Valuations deflated, VCs shy: Startups pivot towards pragmatism

startups, PE VC funding
In the absence of easy money, Indian startups ditch quick thrills for long-term growth, honing efficiency and chasing profitability.

Indian companies and startups are witnessing a decline in allure, evidenced by a 41% drop in private equity and venture capital investments this calendar year. Indian firms have garnered $27.89 billion across 697 deals in 2023 so far, a fall from the $47.62 billion raised in 1,364 deals last year. Additionally, PE exits have seen a slight uptick, reaching $19.34 billion from 248 companies, compared with 233 exits worth $18.48 billion in 2022. This funding downturn in India reflects a challenging environment for startups, with VC funding dipping to a six-year low in November.

The fall in deal volumes indicates a shift by investors towards more selective, high-impact investments. This trend may also suggest improved efficiency in decision-making, with a focus on long-term value and sustainability. In contrast, 2021 experienced an extraordinary surge in startup capital, with $42 billion raised, but the market has since become saturated, leading to a slowdown in investment activity. According to the Indian Venture Capital Association, VC exits rose from $3.09 billion over 113 deals in 2022 to $3.46 billion from 79 deals in 2023.

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While the shift towards more selective investments may seem bad omen for some startups, it presents a crucial opportunity for deeper collaboration between investors and founders. Investors with a long-term view can offer valuable mentorship and strategic guidance beyond just capital, helping startups refine their business models and build sustainable foundations. This level of engagement can foster more resilient and impactful businesses ultimately better positioned to navigate future market fluctuations.

The current year has been a challenging one for India’s startup ecosystem, marked by a 65.8% fall in funding from January to November. Factors such as inflation, rising interest rates, geopolitical tensions, and recession fears have impacted funding. Globally, venture funding reached a record low in 2023.

GlobalData reports that Indian startups raised $6.9 billion across 1,013 VC deals in the last 11 months, a significant decrease from $20.2 billion in the same period last year. This decline is attributed to inflated valuations, with startups now needing to present credible plans for return on investment, as high valuations alone no longer attract fund managers. The entire funding ecosystem is undergoing a reset.

With the funding slowdown, layoffs have spiked among startups. Companies like Paytm, Byju’s, JioMart, and Swiggy have collectively laid off thousands of employees, as have other tech firms like Milkbasket, Skill Lync, 1K Kirana, ShareChat, Adda247, MPL, Spinny, WayCool, Meesho, Dunzo, Pristyn Care, and Ola.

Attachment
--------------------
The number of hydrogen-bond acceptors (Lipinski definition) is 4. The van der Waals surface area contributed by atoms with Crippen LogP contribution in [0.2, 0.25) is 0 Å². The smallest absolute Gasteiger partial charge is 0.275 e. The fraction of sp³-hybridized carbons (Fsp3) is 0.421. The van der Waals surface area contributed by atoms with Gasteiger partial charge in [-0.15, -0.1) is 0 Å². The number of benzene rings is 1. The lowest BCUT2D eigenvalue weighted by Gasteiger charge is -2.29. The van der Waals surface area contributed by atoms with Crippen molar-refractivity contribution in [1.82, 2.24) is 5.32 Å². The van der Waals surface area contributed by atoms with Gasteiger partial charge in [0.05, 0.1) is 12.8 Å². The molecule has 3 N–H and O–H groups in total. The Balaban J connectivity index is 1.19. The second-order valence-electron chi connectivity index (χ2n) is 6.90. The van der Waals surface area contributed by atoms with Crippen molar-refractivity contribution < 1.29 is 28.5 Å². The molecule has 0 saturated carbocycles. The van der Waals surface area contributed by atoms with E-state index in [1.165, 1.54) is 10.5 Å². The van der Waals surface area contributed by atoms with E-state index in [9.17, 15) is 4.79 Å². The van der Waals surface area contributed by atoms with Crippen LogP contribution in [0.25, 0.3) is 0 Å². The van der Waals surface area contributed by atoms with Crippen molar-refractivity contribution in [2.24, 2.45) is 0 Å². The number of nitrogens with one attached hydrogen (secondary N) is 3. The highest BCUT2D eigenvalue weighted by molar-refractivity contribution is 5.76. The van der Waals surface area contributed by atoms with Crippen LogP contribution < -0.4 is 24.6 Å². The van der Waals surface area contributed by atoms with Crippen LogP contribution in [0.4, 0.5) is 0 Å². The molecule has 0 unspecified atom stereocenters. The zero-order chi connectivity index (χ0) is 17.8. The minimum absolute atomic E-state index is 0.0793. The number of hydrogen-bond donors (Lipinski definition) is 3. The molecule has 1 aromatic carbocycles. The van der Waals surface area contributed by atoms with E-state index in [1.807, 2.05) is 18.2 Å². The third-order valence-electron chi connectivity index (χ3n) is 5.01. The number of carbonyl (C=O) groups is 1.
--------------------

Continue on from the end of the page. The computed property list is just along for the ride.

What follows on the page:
However, 2024 is viewed with optimism. Industry experts believe the Indian startup ecosystem remains robust, supported by government initiatives and a shift towards sustainable, long-term growth. These initiatives include the Fund of Funds for Startups, the Startup India Seed Fund Scheme, and the Credit Guarantee Scheme for Startups.

The current reset holds a valuable lesson for the entire startup ecosystem. The focus should not be solely on chasing inflated valuations but on building businesses with genuine value propositions, robust fundamentals, and clear paths to profitability. Investors and founders alike must prioritise long-term growth and sustainability over short-term gains. This shift in mindset can create a more balanced and healthy ecosystem, ready to thrive beyond the current slowdown.

Despite the year’s macroeconomic and geopolitical challenges, analysts are hopeful for a turnaround in 2024, fueled by favourable government policies, India’s strong and growing economy, and ongoing infrastructure development. Startups that have weathered the past 18 months are expected to thrive in the coming year.

The current period presents an opportunity for businesses focusing on customer and revenue growth over mere capital raising. As of March 2023, Indian PE and VC firms hold a record $16 billion in dry powder, according to Preqin. This optimistic outlook suggests a potential resurgence in startup investments, although venture activity is unlikely to match the heights of 2021–22 due to recent market corrections.

The startup ecosystem will be defined by pragmatic innovation and an increase in tech startups moving towards Initial Public Offerings. Startups must strategically pivot, emphasising resilience, sustainability, and operational efficiency to navigate the challenges and uncertainties affecting investor confidence. Experts also advise adopting leaner business models and optimising cloud resources for cost-effectiveness.